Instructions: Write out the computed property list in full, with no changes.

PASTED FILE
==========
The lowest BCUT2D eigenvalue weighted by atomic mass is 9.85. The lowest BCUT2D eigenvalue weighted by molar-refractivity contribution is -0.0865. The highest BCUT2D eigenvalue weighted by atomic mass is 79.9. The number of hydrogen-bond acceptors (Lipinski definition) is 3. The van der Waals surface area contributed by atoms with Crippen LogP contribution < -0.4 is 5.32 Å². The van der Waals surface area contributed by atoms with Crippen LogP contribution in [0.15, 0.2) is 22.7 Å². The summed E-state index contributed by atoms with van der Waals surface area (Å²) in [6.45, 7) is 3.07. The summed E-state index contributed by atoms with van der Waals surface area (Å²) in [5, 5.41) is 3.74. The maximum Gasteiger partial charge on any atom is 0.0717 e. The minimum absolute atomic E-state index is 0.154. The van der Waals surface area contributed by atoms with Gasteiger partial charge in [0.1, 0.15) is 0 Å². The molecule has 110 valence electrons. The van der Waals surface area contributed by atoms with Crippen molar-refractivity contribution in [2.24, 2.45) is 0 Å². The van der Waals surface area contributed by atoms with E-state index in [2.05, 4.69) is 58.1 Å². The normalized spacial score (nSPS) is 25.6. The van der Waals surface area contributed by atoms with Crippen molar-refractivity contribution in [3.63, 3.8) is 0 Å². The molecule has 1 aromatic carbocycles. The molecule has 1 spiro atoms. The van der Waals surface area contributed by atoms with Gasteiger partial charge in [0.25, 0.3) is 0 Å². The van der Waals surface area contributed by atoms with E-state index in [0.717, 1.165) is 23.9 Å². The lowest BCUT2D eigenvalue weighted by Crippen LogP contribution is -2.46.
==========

The lowest BCUT2D eigenvalue weighted by atomic mass is 9.85. The lowest BCUT2D eigenvalue weighted by molar-refractivity contribution is -0.0865. The highest BCUT2D eigenvalue weighted by atomic mass is 79.9. The number of hydrogen-bond acceptors (Lipinski definition) is 3. The van der Waals surface area contributed by atoms with Crippen LogP contribution < -0.4 is 5.32 Å². The van der Waals surface area contributed by atoms with Crippen LogP contribution in [0.15, 0.2) is 22.7 Å². The summed E-state index contributed by atoms with van der Waals surface area (Å²) in [6.45, 7) is 3.07. The summed E-state index contributed by atoms with van der Waals surface area (Å²) in [5, 5.41) is 3.74. The maximum Gasteiger partial charge on any atom is 0.0717 e. The minimum absolute atomic E-state index is 0.154. The van der Waals surface area contributed by atoms with Gasteiger partial charge in [0.1, 0.15) is 0 Å². The molecule has 110 valence electrons. The van der Waals surface area contributed by atoms with Crippen molar-refractivity contribution in [2.24, 2.45) is 0 Å². The van der Waals surface area contributed by atoms with E-state index in [2.05, 4.69) is 58.1 Å². The normalized spacial score (nSPS) is 25.6. The van der Waals surface area contributed by atoms with Crippen molar-refractivity contribution in [3.63, 3.8) is 0 Å². The molecule has 1 aromatic carbocycles. The molecule has 1 spiro atoms. The van der Waals surface area contributed by atoms with Gasteiger partial charge in [0.25, 0.3) is 0 Å². The van der Waals surface area contributed by atoms with E-state index in [0.717, 1.165) is 23.9 Å². The lowest BCUT2D eigenvalue weighted by Crippen LogP contribution is -2.46.